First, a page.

Sometimes my dreams haunt me after I wake.
Take this morning.
It's early, and I wake to the sound of something moving around in my bedroom. I roll over, semi-alert, and find the bedroom door is open. Light filters in through the blinds at the far end of the landing, though my room is mercifully dark. I'm not a morning person.
But it's odd; I always sleep with the door closed, and I don't recall getting up during the night. Not that that's a reliable indicator of anything.
Besides, it doesn't explain the snuffling and the general sounds of rummaging, unseen at floor level. Perhaps one of the badgers has let themselves in? I keep odds and ends - cables and connectors mostly - in a box under my bed; maybe they need something for a project?
The sound ceases suddenly, and silence envelops the room. It extends unreasonably, far beyond the endurance of the shyest of badgers.
But then, like a furry eruption, a dog leaps onto the bed. He's small, lively, mischievous-looking, and pretty darned cute.
Oh, of course, it's my dog!
I fuss him, and he wags effusively. What's his name? Reggie. Reggie? Yes, Reggie.
No, wait, I don't have a dog.
I rub my eyes as he drops from the bed and runs out of the room. Whose dog was that? What time is it? I need answers.
Miranda? Miranda! Are you there, babe?
Miranda doesn't reply. I swing my legs over the edge of the bed and sit up, somewhat bemused, in the warm wreckage of my bedclothes. And I think about a nice cup of tea.
Miranda? I creak upwards and walk towards the light. Onwards, forwards, meet the day. Good morning kiss, put the kettle on, tea, breakfast. Oh, and find out about the dog.
A dog? Was there a dog? Did I dream the dog? I sniff my hand sleepily; there's no doggy smell to it. Did I just fuss a dog? What was his name? I don't recall. Why should I? He's not mine, after all.
Grabbing my dressing gown, I pass through the dim, wooden-floored landing and onto the carpet of my front room. I wonder idly where the stairs are. Was that the landing I walked through, or my hallway?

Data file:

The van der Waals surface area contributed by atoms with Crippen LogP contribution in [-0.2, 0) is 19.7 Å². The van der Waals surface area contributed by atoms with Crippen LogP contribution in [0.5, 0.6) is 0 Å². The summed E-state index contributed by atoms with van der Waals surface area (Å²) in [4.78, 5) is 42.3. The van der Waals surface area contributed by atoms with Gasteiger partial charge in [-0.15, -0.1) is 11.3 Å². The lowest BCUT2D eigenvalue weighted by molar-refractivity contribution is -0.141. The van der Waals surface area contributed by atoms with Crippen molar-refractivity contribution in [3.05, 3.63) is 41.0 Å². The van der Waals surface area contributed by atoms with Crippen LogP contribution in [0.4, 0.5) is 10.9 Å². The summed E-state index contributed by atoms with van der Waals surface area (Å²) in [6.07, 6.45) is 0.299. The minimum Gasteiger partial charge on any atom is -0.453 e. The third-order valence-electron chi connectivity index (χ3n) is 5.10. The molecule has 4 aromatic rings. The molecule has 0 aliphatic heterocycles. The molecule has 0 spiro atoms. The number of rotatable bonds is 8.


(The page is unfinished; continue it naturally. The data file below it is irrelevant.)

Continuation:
I flop into a leather armchair, still muddle-headed.
The redhead is nowhere to be seen. I half expected to find her dozing in a chair in front of a quiet TV, wearing one of my shirts; she doesn't always sleep well, and often gets up before me. I wonder what our plans for the day are?
I remember the tea, and rise to fill and start the kettle. I notice that the room seems a little bare. Spartan, almost. No, that's wrong. More Sparse than Spartan. Magnolia-painted walls with a couple of forgettable hanging prints, minimal furniture. Clean and tidy without being fussy, but few cushions, no flowers or air fresheners, and precious little colour apart from the pizza boxes.
All very single male. I have no idea how she puts up with it.
How who puts up with it? I look to the sofa. Melissa, was it? No wait, I live alone. Have done for years. And I never lived with a redhead. What am I thinking?
And what was that about a dog?
Fifteen minutes later, after a cup of tea in my favourite armchair, I'm wide awake, and feeling rather foolish. Man, that dream sure clung to me. But the curtains are now open, the sun is shining, and I'm ready for the day.
There's a knock at the door, and I rise steadily to answer it. Passing through the hallway, I spy the familiar hulking shape through the glass of the door. I open it to welcome my friend.
BEAR! Good to see you matey! Come in! I've just made tea!
Five minutes later, I'm back in my armchair with a fresh cup, and Bear is sitting on the sofa. Well, occupying it; he's a big lad. He's put some quiet music on; some Rimsky Korsakov, I think? The black bear sits quietly, sipping tea from a tiny cup held precariously in his huge paws. He smiles amiably.
This is excellent tea, Monsieur.
Wait. What were we just talking about?
Bear casts his gaze about as he fusses the happy dog on his lap.
So, where's Miranda?
I decide to head back to bed. I'll wake up properly later.
This blog entry is protected by copyright © Indigo Roth, 2011
Pooch pinched from How To Select A Dog